Target Farm current appraised value: $1,000,000
Our farm, current appraised value: $350,000

Approximate Loan terms if we were going to finance conventionally:
25% down payment = $250,000 (funded by the sale of our current home/farm)
Monthly payments of roughly $10,000 (funded primarily by farm sales but it would also be our home payment, so some personal income in there too).
If we went Contract for Deed, here’s the approximate loan terms we’d want to propose:
35% down payment of $350,000 (funded by the sale of our current home/farm)
Monthly payments to the family of roughly $5000 for 3-5 years, funded by combo of farm sales + personal income)
Balloon payment to the family after that 3-5 year period, with the balance going onto a commercial property mortgage
Now, if my credit history is already on the way down the drain, and it’s not ever going to recover, then the above plan is NOT going to work. We can definitely start snowballing for the farm purchase after we pay off our current bills. But frankly, I don’t know of any family on the planet who would willingly go into a large real estate deal someone with a zero credit rating. Is there a DR-friendly way to keep my credit rating high enough, for the next 10 years or so, so that we can complete this long-term transaction? If not, are there other funding alternatives that folks can see which would make this transaction possible?
If push came to shove, I suppose we could give up our ideas on that particular property, and go buy something with the cash we’d have if we simply sold our place. But that would be starting over, at an age (mid-50’s by then) when we really need to be socking away income on an established property. I’m really rather nervous now about how best to proceed, given all the above. I know this is looking WAY down the road, but I’d love any insights or suggestions folks might have. Particularly those who are applying DR rules to their business lives, and have had to make large-scale purchases like this as part of their business. Thanks all.

Like you, we don’t finance anything any more either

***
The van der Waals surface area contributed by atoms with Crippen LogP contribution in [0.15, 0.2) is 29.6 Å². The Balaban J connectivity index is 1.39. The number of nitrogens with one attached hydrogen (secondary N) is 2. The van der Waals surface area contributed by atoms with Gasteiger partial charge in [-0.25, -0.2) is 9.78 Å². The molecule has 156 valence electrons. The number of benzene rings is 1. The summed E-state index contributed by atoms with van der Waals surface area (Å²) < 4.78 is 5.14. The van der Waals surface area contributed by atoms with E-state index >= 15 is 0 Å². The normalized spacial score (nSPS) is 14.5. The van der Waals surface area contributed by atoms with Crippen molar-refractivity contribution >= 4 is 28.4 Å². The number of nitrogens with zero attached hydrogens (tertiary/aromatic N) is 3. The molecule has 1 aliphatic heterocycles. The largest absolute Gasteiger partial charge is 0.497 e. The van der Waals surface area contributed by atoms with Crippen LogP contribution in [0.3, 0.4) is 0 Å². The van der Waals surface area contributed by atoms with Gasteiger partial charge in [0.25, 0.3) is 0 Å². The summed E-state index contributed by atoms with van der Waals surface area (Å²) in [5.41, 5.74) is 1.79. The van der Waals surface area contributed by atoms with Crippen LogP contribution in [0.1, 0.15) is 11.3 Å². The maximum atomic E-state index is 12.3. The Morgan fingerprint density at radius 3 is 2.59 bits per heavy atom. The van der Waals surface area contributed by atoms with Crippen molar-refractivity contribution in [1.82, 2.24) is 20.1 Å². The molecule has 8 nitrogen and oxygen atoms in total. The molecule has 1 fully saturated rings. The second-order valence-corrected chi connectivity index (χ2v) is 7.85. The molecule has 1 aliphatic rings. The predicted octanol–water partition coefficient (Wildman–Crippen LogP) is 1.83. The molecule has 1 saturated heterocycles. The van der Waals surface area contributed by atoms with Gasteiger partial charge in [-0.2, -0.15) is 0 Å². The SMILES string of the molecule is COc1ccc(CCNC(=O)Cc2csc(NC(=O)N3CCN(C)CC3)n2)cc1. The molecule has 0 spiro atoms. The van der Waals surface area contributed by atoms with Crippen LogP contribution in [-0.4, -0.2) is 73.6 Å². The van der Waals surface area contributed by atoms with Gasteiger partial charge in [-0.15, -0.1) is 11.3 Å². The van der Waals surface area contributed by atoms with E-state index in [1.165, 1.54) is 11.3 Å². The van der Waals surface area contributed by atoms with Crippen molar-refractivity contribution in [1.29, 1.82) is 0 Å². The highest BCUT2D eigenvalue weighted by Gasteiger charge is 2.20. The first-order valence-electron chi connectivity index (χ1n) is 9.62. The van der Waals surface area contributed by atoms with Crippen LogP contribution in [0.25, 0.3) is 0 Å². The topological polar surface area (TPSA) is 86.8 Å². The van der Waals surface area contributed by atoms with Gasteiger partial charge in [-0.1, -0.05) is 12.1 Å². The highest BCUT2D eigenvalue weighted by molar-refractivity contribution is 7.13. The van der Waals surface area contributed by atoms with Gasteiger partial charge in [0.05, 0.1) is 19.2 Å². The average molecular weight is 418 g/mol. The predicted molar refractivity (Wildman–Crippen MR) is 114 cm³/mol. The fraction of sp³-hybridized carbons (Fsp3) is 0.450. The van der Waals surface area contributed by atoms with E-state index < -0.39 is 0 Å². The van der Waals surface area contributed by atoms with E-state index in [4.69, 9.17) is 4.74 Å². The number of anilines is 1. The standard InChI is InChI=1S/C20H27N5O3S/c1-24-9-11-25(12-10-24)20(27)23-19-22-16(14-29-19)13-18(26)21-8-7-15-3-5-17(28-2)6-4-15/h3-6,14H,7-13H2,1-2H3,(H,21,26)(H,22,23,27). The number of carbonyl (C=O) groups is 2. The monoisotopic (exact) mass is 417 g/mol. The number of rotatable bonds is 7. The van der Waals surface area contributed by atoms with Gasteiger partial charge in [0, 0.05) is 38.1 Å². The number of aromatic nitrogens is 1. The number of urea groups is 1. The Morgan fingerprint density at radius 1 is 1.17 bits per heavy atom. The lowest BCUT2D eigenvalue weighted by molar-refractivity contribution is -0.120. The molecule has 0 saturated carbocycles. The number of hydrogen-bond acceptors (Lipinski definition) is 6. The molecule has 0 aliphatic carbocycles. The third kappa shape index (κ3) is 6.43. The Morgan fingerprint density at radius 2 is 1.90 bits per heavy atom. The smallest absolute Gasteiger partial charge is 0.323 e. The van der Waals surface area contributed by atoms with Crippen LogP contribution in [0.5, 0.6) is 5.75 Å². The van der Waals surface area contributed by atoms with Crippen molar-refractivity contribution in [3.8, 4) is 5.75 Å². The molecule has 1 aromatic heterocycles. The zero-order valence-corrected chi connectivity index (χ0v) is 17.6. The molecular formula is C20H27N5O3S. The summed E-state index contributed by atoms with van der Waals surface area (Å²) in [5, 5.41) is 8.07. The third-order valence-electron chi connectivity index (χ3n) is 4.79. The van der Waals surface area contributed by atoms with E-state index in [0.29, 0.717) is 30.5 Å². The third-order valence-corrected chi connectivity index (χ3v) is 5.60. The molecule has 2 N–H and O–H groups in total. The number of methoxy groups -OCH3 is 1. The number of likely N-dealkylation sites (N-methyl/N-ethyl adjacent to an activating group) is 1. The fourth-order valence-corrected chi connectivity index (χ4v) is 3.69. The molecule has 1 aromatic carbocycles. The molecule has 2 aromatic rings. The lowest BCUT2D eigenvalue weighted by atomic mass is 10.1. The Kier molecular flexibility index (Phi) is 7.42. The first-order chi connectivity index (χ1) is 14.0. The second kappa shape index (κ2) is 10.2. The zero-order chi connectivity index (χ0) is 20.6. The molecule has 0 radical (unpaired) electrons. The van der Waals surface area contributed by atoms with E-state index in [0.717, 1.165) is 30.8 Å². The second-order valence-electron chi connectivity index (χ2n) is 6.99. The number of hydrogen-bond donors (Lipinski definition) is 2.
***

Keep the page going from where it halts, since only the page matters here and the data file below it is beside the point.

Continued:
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Any extended warranties are paid for with cash, when the appliance/etc. is bought. With our washer, in the last couple of years Sears spent a TON more on replacing parts and on labor than we could have earned in that time frame, even in a mutual fund. I think the last extended warranty we bought (before the 2 a couple of years ago) was back in 2008—before drinking the koolaid. Smile

Like your guys, my dh is pretty handy too and has saved us tens of thousands of dollars of the (almost) 34 years we’ve been married. He has saved us on repairs for vehicles, appliances, electronics, house repairs, etc. dh has also saved us a ton on things like adding electrical outlets around the house, toilet repairs, etc.

Here’s a couple of things to try

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First if you are otherwise happy with your price and service, try talking to the head manager at your service branch. You were likely talking to office staff which usually has little flexibility to make changes. If you get no where with it, as your these new policies in writing. Often there is nothing in writing and that will give you more negotiating power. You can call the company directly (the head office not your branch) and try to work something out. If you still get no where, let them know you plan to shop around. Just because you lease their tank doesn’t mean you can’t leave the company. A new company can set a tank and Amerigas can pick up their tank. As a new customer, you will likely get a good set price and fill. Of course after that initail fill the price will increase so MAKE SURE you ask what the price will be going forward.

I know that buying your own tank may not be in the cards right now, but I would make it a priority to save up to do so. Dh says you will always have more power as a customer if you own your own tank. Companies know that it’s easier for you to shop somewhere else if you own your own tank. You will almost always get a better price too.

He also suggests getting on a refil program that is like once every three months. Even if you only do a 1/2 fill each time. The more you pop up into their computer systems the more they see you as a loyal customer….again they will want to work with you more if they see that.

That is all I can think of right now, I will email you again if I think of more.